Access to Justice, Access to Clients: Methodological Challenges in Civil Justice ResearchJanet Currie
Wednesday, February 18, 2015
Janet Currie is Co-Director and Principal of Focus Consultants, a Victoria-based firm that specializes in evaluation and research of PLEI initiatives and projects. She is a researcher on the Cost of Civil Justice Attrition in British Columbia’s Courts, a Cost of Justice subproject.
High quality research is essential for the planning and implementation of effective civil justice services and programs. There is an ever-growing demand from funders for research data on questions about access to justice in civil cases, costs, timeliness, whether cases are ultimately settled and the most effective approaches for special groups like high conflict parents and self-represented litigants.
At the same time, doing high quality research is more challenging than ever. Dillman describes some of the new barriers to engaging service users in survey research and the limitations of online methods. The telephone survey, once the gold standard, is increasingly problematic because of the difficulties involved in identifying and contacting clients who only use cell phones.
Conducting civil justice research has its own unique challenges. These involve the effective use of court records and the difficulties involved in identifying and contacting justice service users. A recent experience illustrates some of the challenges encountered when conducting a court record review and survey of claimants in civil (non-family) cases in Supreme Court in one provincial jurisdiction. The project is looking at the reasons why civil cases drop out of court, to what degree they reach out-of-court settlements and client satisfaction. Electronic court records and paper files were the primary source of data for case and claimant information.
In order to use court records, researchers have to undertake an access process which can be lengthy and time-consuming. Although these processes require the researcher to identify the types of data required for the research, in most cases this is based on a general overview with no actual knowledge of what actually exists in the electronic or paper records. In our case, it was only after research access had been approved and the paper files were in hand that we discovered how limited the data was for our purposes. There are almost no data on the claims made or the activities and outcomes of the cases – many seemed to have stopped in mid-air. Although we expected there to be only minimal claimant contact information, there was only one file in over 500 that had this data, making it impossible to identify claimants for the survey arm of the research.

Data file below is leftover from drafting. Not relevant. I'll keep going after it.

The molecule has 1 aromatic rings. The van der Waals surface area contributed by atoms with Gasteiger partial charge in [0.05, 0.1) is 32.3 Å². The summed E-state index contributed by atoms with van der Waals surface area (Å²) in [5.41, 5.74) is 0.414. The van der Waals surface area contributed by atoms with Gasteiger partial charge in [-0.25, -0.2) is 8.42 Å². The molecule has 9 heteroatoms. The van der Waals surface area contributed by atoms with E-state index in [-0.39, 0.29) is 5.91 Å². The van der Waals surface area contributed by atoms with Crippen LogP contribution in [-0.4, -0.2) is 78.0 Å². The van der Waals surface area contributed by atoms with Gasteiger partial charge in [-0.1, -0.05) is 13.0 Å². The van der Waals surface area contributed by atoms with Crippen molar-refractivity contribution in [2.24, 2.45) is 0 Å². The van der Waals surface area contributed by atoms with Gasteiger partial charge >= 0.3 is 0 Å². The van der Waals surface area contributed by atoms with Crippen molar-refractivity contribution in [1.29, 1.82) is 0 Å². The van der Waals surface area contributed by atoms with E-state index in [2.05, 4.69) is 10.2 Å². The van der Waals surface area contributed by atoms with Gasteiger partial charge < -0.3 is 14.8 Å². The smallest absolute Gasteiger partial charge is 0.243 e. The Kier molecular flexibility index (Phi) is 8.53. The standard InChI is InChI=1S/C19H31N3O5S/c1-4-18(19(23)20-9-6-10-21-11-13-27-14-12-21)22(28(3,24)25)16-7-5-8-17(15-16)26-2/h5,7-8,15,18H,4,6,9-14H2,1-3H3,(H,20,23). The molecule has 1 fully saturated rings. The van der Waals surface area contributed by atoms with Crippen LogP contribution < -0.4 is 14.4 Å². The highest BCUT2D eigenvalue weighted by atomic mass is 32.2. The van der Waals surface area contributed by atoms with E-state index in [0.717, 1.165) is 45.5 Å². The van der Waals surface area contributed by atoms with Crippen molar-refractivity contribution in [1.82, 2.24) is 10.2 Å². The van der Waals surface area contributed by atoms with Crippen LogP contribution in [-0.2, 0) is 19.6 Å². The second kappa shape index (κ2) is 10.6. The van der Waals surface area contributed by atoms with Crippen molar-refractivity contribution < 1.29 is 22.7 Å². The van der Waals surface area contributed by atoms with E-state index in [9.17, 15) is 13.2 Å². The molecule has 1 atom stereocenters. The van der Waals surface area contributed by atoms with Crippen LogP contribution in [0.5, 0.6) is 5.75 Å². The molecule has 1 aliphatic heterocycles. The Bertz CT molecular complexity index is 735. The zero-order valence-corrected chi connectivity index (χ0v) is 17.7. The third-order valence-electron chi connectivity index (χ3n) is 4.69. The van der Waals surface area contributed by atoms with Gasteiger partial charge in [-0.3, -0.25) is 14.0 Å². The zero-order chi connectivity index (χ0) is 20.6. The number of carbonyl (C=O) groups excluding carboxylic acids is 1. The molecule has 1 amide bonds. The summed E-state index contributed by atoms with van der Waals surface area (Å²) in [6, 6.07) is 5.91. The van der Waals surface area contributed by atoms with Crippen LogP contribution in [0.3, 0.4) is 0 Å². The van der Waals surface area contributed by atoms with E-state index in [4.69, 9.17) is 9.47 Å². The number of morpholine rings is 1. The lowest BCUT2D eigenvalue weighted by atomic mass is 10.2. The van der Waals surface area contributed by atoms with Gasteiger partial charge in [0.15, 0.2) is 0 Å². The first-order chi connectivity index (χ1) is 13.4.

Like all administrative databases, court records are set up to meet the needs of the institution rather than the requirements of researchers. At the same time shouldn’t government-funded services have an interest in facilitating evaluation research that improves the effectiveness of practices and client outcomes? In my view, a system needs to be in place that can provide some real time “mock” data and access to expert opinion to advise researchers on what is actually going to be found in the electronic and paper records prior to starting the access application procedures. This would save the time of researchers, court staff and research access committees!